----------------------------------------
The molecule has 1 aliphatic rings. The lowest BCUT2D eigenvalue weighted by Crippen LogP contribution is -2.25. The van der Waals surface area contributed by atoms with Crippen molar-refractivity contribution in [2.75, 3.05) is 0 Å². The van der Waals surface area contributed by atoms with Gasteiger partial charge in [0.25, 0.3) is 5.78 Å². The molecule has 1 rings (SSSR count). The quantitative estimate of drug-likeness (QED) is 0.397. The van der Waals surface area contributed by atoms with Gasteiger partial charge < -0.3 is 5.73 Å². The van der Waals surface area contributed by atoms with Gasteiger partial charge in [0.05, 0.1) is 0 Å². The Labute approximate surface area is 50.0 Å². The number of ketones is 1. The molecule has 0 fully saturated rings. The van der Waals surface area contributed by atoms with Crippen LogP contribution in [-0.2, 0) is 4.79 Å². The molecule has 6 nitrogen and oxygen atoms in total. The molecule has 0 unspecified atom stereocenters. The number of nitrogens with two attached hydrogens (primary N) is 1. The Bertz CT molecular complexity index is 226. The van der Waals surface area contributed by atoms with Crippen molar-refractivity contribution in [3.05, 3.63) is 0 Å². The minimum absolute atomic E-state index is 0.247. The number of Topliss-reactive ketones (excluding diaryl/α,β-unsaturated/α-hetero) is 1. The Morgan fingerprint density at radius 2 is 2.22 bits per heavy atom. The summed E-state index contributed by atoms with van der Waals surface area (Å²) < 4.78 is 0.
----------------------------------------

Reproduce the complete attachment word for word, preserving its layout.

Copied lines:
The molecule has 1 aliphatic rings. The lowest BCUT2D eigenvalue weighted by Crippen LogP contribution is -2.25. The van der Waals surface area contributed by atoms with Crippen molar-refractivity contribution in [2.75, 3.05) is 0 Å². The van der Waals surface area contributed by atoms with Gasteiger partial charge in [0.25, 0.3) is 5.78 Å². The molecule has 1 rings (SSSR count). The quantitative estimate of drug-likeness (QED) is 0.397. The van der Waals surface area contributed by atoms with Gasteiger partial charge < -0.3 is 5.73 Å². The van der Waals surface area contributed by atoms with Gasteiger partial charge in [0.05, 0.1) is 0 Å². The Labute approximate surface area is 50.0 Å². The number of ketones is 1. The molecule has 0 fully saturated rings. The van der Waals surface area contributed by atoms with Crippen LogP contribution in [-0.2, 0) is 4.79 Å². The molecule has 6 nitrogen and oxygen atoms in total. The molecule has 0 unspecified atom stereocenters. The number of nitrogens with two attached hydrogens (primary N) is 1. The Bertz CT molecular complexity index is 226. The van der Waals surface area contributed by atoms with Crippen molar-refractivity contribution in [3.05, 3.63) is 0 Å². The minimum absolute atomic E-state index is 0.247. The number of Topliss-reactive ketones (excluding diaryl/α,β-unsaturated/α-hetero) is 1. The Morgan fingerprint density at radius 2 is 2.22 bits per heavy atom. The summed E-state index contributed by atoms with van der Waals surface area (Å²) < 4.78 is 0.